The Hawthorne Effect is a phenomenon in which individuals alter their behavior in response to being observed, and usually refers to positive changes. Workers participating in a study might, for example, temporarily become more productive as a result of being observed. The effect generally refers to alterations in behavior by participants in a research study. However, in organizational psychology it may be used more broadly to refer to any change in worker behavior that comes from being observed. For example, workers might behave differently when managers are around.
History of the Hawthorne Effect
The term “Hawthorne Effect” originated during a study in the 1920s in which researchers investigated the effects of illumination, financial incentives, and frequent breaks on worker productivity at the Hawthorne Plant of the Western Electric Company. The study then broadened to examine group dynamics and social relations within an organization.
The original researchers at the Hawthorne Plant drew four specific conclusions about organizational behavior:
- Individual aptitude is a poor predictor of job performance. Instead, productivity is strongly affected by relationships and social structure within an organization.
- Workplaces establish their own cultures and social systems.
- Organizations establish norms about expected daily productivity. Theses norms strongly affect and predict the productivity of individuals within the group.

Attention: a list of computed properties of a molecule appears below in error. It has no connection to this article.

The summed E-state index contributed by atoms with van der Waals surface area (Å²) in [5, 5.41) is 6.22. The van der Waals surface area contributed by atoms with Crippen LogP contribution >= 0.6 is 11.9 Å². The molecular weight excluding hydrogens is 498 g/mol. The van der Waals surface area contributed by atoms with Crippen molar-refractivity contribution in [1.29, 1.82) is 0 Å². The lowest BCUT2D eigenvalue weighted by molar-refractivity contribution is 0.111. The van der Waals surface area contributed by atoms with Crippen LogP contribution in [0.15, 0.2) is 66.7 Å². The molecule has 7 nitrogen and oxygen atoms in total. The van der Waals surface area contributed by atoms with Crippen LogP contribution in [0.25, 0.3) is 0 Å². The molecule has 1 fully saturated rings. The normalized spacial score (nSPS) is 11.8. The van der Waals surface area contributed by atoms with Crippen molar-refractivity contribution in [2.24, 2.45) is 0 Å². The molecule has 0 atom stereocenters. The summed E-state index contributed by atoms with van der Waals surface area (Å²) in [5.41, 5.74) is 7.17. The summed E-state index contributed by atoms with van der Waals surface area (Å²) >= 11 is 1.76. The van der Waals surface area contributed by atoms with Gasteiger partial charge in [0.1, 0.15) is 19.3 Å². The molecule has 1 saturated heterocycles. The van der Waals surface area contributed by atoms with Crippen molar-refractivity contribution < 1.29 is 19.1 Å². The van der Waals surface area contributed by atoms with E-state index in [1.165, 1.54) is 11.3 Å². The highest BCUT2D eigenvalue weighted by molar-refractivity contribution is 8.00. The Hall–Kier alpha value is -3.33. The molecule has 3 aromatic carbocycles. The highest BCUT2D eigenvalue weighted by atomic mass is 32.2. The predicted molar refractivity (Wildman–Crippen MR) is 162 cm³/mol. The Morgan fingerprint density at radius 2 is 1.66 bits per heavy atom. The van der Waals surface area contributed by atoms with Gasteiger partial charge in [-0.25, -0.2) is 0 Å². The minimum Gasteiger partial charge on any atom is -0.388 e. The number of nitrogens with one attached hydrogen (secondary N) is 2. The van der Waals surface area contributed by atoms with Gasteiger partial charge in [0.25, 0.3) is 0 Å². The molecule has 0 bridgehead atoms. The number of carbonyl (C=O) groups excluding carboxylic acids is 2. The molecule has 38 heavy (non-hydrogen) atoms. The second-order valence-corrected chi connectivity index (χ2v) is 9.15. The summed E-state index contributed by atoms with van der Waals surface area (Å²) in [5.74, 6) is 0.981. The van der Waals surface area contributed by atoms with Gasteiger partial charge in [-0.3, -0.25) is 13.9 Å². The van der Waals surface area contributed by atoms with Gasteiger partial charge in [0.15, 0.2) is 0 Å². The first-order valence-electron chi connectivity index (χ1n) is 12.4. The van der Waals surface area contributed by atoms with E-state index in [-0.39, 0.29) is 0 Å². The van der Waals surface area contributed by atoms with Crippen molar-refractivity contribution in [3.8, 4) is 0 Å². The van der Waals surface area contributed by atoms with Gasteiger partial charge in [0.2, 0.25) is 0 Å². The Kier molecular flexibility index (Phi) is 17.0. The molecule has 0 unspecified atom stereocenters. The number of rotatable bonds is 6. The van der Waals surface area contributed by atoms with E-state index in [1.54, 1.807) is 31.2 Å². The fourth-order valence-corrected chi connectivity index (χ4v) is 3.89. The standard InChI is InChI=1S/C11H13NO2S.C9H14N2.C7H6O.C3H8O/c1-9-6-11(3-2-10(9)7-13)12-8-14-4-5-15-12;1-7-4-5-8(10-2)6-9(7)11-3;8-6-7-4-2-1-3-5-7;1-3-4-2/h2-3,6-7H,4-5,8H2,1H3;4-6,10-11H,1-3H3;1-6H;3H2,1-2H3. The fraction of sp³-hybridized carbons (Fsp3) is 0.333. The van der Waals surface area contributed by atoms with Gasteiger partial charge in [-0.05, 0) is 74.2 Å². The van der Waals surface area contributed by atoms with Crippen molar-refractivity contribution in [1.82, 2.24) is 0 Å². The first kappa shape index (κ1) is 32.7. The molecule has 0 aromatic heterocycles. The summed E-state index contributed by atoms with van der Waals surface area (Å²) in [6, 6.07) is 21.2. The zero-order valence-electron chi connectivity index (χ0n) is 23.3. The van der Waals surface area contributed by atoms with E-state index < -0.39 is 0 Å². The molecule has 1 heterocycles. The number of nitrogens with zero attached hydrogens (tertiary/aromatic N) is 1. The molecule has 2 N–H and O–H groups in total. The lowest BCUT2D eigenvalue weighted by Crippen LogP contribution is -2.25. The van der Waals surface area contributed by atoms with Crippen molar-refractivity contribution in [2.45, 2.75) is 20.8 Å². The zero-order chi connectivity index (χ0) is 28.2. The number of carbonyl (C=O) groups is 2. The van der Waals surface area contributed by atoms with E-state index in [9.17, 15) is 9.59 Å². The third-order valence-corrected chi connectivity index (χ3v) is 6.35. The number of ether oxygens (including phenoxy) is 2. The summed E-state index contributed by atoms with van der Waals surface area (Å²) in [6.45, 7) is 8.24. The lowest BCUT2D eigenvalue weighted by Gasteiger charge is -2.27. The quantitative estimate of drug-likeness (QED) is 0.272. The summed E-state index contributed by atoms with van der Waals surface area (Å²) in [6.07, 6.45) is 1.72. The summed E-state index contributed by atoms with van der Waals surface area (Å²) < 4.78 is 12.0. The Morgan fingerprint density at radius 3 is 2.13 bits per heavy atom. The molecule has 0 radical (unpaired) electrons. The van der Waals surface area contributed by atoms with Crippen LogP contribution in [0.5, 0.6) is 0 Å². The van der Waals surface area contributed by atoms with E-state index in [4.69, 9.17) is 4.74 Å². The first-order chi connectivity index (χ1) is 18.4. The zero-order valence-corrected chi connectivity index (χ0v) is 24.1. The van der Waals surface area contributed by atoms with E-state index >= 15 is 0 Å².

- Relationships between supervisors and workers influence worker productivity and the ways in which workers complete daily tasks. The Hawthorne researchers referred to this as the informal organization and structure within an organization.
Most researchers believe that the Hawthorne Effect is attributable to the fact that individuals participating in a study feel singled out and special and therefore subtly alter their behavior. However, industrial psychologist H. Mcllvaine Parsons has argued that the studies at the Hawthorne Plant did not demonstrate what they purported to. He pointed out, for example, that fear and uncertainty about the purpose of a study may alter worker productivity; it is not necessarily the “specialness” workers feel as a result of being participants the study that alters their behavior. Others have argued that novel conditions created by a study might not be properly controlled by experimenters, resulting in altered behavior.
- American Psychological Association. APA concise dictionary of psychology. Washington, DC: American Psychological Association, 2009. Print.
- Rice, B. (n.d.). The Hawthorne defect: Persistence of a flawed theory. Retrieved August 05, 2012, from http://www.cs.unc.edu/~stotts/204/nohawth.html
Last Updated: 01-9-2018
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